Corbyn’s agenda for devolution includes a loosening of Treasury controls over Local Enterprise Partnerships, a re-balancing of transport policy away from the South East and opposition to the imposition of metro-Mayors without approval via a local referendum.

A raft of measures designed to reverse the Conservative’s unrelenting discrimination against the economic and social rights of under-25s

Corbyn has stated that apprentices would be paid the minimum wage, young people would no longer be denied housing benefit simply because they are young and would no longer need fear the debt laden future after graduation. He continues:

“This broad sweep of policies gives lie to the myth that a Jeremy Corbyn-led administration offers nothing more than a return to the politics of the 1980s, that he would make Labour the party of protest, permanently in opposition. On the contrary, many of his ideas offer forward thinking answers to contemporary issues. For sure he proposes to finally right certain ideologically driven decisions that were taken under Thatcher and Blair, but so he should, these were wrong then and are still wrong today”.

Moving away from the New Labour era, an always and ever open for business society where everything has its price, but nothing is valued, money is power and the vulnerable are scorned: “As former Labour Prime Minister Gordon Brown has said, the Labour Party needs a leader who is radical, credible and electable, someone who gives hope. That would be Jeremy Corbyn then”.

Read the whole article here: http://thebirminghampress.com/2015/08/anyone-but-the-other-three/

Shadow cabinet members refuse to serve in posts Corbyn might well not offer, citing economic policies they clearly haven’t read

john mcdonnellSo writes MP John McDonnell in the Guardian. Mr McDonnell is author of the superb book, ‘Another World is Possible: a manifesto for 21st century socialism’, a challenge to New Labour that put forward a set of new ideas, principles and policies. He adds:

“As people wake up to the prospect of Jeremy Corbyn actually being able to win the Labour leadership, the reaction has become increasingly hysterical, especially from elements of the Labour establishment”

McDonnell notes that the ‘near panic’ is especially evident in its response to the counterproductive strategy outlined by Corbyn’s team of economic advisers, whose rebukes to Labour supporters have simply made them more determined to work for beneficial change. He continues (summarised):

The vast majority who didn’t cause the economic crisis shouldn’t have to pay for it

“Let me make it absolutely clear that Labour under Jeremy Corbyn is committed to eliminating the deficit and creating an economy in which we live within our means . . . (but) we don’t believe that the vast majority of middle and low-income earners who didn’t cause the economic crisis should have to pay for it through cuts in tax credits, pay freezes, and cuts in essential services.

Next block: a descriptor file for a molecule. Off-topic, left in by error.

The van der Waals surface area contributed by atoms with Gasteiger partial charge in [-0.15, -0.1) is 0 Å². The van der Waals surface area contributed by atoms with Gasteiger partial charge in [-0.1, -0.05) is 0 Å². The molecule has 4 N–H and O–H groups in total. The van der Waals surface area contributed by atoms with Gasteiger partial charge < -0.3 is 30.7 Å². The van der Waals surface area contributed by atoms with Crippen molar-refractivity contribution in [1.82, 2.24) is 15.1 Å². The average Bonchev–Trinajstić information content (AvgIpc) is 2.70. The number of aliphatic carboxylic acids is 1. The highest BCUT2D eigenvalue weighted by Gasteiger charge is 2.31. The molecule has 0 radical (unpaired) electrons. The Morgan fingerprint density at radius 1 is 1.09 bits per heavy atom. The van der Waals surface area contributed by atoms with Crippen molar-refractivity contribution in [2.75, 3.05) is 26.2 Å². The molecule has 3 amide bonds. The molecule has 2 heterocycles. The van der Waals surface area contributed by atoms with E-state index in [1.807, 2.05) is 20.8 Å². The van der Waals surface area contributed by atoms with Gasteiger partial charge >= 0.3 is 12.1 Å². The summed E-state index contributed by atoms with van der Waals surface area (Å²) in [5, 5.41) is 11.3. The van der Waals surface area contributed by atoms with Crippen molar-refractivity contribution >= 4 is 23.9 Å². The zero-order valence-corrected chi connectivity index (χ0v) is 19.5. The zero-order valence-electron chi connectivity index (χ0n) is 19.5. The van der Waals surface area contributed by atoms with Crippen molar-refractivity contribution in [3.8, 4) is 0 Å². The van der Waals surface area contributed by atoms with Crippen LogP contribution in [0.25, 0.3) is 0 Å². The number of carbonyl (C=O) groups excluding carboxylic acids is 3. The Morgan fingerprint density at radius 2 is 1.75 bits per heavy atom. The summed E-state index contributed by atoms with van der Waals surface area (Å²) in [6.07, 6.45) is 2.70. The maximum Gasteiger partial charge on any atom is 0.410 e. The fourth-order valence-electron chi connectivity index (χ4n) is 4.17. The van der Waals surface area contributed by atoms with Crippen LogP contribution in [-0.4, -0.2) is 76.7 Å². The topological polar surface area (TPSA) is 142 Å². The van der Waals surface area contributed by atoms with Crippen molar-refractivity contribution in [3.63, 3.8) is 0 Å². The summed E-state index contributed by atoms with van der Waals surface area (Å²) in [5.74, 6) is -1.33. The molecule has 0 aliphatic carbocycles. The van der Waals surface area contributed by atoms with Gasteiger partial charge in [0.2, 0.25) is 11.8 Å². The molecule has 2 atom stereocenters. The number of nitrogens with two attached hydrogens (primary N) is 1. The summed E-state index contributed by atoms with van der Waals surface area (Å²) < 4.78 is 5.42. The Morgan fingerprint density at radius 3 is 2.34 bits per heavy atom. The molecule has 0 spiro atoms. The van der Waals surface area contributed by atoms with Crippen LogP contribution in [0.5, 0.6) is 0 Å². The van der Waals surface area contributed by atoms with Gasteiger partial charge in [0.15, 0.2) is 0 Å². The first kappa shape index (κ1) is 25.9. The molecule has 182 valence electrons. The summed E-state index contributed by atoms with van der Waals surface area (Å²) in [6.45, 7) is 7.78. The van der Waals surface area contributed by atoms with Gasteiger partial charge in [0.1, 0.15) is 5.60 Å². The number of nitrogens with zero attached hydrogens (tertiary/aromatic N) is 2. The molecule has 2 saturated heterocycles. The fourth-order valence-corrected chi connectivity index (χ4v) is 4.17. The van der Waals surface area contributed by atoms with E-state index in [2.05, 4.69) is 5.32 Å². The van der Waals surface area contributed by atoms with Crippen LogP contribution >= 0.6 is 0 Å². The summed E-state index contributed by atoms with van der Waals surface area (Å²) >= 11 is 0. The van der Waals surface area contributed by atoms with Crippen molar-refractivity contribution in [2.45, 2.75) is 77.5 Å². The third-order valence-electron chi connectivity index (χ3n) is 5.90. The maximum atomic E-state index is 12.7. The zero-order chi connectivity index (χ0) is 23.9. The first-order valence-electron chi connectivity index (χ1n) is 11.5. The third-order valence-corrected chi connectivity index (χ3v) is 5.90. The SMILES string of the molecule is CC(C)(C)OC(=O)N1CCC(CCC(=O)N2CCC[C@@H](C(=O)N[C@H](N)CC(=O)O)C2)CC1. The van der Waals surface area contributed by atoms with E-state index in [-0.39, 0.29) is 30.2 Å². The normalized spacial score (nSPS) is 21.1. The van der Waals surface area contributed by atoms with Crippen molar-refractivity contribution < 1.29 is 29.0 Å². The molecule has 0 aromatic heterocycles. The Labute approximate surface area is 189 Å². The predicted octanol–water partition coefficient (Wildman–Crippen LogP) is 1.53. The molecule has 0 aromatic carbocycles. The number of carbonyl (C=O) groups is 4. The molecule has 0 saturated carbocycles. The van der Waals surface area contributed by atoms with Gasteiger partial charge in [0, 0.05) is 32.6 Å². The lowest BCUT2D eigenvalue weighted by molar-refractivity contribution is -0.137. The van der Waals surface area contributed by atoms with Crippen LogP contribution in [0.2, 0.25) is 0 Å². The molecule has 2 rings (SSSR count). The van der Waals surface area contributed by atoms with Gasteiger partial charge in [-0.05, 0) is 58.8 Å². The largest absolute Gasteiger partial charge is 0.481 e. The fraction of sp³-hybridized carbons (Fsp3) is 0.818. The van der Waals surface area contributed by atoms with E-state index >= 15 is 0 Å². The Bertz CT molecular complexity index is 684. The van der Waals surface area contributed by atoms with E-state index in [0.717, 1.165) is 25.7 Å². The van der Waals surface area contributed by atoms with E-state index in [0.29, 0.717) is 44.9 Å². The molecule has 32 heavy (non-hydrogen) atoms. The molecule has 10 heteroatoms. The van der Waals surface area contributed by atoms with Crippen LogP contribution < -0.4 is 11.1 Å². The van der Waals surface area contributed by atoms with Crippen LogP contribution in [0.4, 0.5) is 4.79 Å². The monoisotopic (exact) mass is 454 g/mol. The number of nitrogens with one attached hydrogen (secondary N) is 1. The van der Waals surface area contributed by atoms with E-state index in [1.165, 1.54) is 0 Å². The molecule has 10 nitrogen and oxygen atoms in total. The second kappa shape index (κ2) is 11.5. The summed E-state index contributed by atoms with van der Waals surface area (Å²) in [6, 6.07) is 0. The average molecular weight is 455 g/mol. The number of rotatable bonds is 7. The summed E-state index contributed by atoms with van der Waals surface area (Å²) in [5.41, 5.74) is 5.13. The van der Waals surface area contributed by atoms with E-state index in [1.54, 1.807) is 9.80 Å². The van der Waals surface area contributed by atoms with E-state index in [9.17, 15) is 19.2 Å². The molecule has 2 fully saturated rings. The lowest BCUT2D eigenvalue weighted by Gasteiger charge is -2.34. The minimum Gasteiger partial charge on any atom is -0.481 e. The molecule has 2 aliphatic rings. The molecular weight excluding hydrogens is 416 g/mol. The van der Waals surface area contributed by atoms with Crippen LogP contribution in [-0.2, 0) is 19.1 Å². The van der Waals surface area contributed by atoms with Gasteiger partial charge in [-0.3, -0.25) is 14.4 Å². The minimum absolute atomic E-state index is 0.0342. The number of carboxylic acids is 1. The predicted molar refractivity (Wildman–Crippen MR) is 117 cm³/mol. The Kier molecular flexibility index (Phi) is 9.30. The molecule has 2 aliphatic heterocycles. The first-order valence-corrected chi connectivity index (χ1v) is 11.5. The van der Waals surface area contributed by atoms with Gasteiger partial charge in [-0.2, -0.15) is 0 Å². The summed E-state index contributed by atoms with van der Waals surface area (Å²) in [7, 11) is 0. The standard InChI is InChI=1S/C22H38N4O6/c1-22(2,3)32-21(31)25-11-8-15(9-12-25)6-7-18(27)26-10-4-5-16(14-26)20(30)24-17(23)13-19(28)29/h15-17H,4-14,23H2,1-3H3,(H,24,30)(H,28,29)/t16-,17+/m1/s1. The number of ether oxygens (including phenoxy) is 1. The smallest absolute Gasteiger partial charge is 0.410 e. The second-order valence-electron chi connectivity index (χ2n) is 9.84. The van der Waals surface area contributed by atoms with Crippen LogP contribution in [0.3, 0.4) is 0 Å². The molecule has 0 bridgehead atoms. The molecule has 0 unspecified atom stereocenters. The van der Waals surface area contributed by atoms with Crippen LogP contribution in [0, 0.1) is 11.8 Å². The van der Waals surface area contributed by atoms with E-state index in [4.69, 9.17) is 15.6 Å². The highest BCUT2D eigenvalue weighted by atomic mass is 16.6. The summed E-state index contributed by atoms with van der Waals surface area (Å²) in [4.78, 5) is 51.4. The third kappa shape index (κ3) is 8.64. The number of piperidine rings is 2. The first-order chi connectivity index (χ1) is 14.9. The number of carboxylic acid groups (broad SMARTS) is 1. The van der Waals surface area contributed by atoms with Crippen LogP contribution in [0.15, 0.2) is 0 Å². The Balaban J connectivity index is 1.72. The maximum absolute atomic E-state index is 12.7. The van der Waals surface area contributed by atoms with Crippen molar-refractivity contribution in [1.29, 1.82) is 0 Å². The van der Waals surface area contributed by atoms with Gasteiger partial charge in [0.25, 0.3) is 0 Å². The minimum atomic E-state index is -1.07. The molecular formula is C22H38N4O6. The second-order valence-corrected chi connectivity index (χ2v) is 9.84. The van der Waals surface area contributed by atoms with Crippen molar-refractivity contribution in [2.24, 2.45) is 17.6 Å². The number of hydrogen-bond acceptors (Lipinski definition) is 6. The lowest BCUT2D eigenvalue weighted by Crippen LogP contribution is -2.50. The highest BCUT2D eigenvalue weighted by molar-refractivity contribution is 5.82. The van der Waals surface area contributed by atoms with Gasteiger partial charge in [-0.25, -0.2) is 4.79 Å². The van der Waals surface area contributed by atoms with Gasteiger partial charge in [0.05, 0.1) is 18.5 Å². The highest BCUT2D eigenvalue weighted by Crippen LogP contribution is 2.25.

“We believe we can tackle the deficit by:

  • halting the tax cuts to the very rich and to corporations,
  • making sure they pay their taxes,
  • and by investing in the housing and infrastructure a modern country needs to get people back to work in good jobs.

“We accept that cuts in public spending will help eliminate the deficit, but our cuts won’t be to the middle-and low-income earners and certainly not to the poor.

“Our cuts will be to:

  • the subsidies paid to landlords milking the housing benefit system,
  • to the £93bn in subsidies to corporations,
  • and to employers exploiting workers with low wages and leaving the rest of us to pick up the tab.

“All the factors that caused the 2007-8 crisis are currently reappearing on the scene – frozen or low incomes, low productivity, asset inflation especially in housing, a hands-off government turning a blind eye to loose credit expansion and City speculation, and a growing debt bubble.

“Just like 2007 all it needs is a spark like Northern Rock to set things off again. The rehypothecation taking place in the bond markets could be the trigger this time, when the US starts unwinding its quantitative easing programme”.

Alongside deficit elimination, the Corbyn campaign is advocating a fundamental reform of our economic system

“This will include:

  • the introduction of an effective regulatory regime for our banks and financial sector;
  • a full-blown Glass-Steagall system to separate day-to-day and investment banking;
  • legislation to replace short-term shareholder value with long-term sustainable economic and social responsibilities as the prime objective of companies;
  • radical reform of the failed auditing regime; the extension of a wider range of forms of company and enterprise ownership and control including public, co-operative and stakeholder ownership;
  • and the introduction of a financial transactions tax to fund the rebalancing of our economy towards production and manufacturing.

“Public ownership does have an important role to play, but this will be through smart forms of 21st-century common ownership and control. For example, rail will be renationalised, but with a form of joint management involving workers and passenger representatives. Energy would be socialised from below by the massive expansion of renewable energy production and supply by local communities, local authorities and co-ops on the successful German model, removing the monopoly of the big six energy companies.

Politicians have patronised and talked down to us all when it comes to our economy, but ordinary working people have to manage on incomes significantly lower than the likes of George Osborne and his friends in the City. They could teach the bankers and many commentators a thing or two about managing a budget responsibly. Given the opportunity, we will use the sound common sense of our people.

Banks’ failure, assisted by New Labour and Conservative thinking

Useful tweets: Paul Gosling: http://www.paulgosling.net/

cameron bank regulation

https://twitter.com/paulgosling1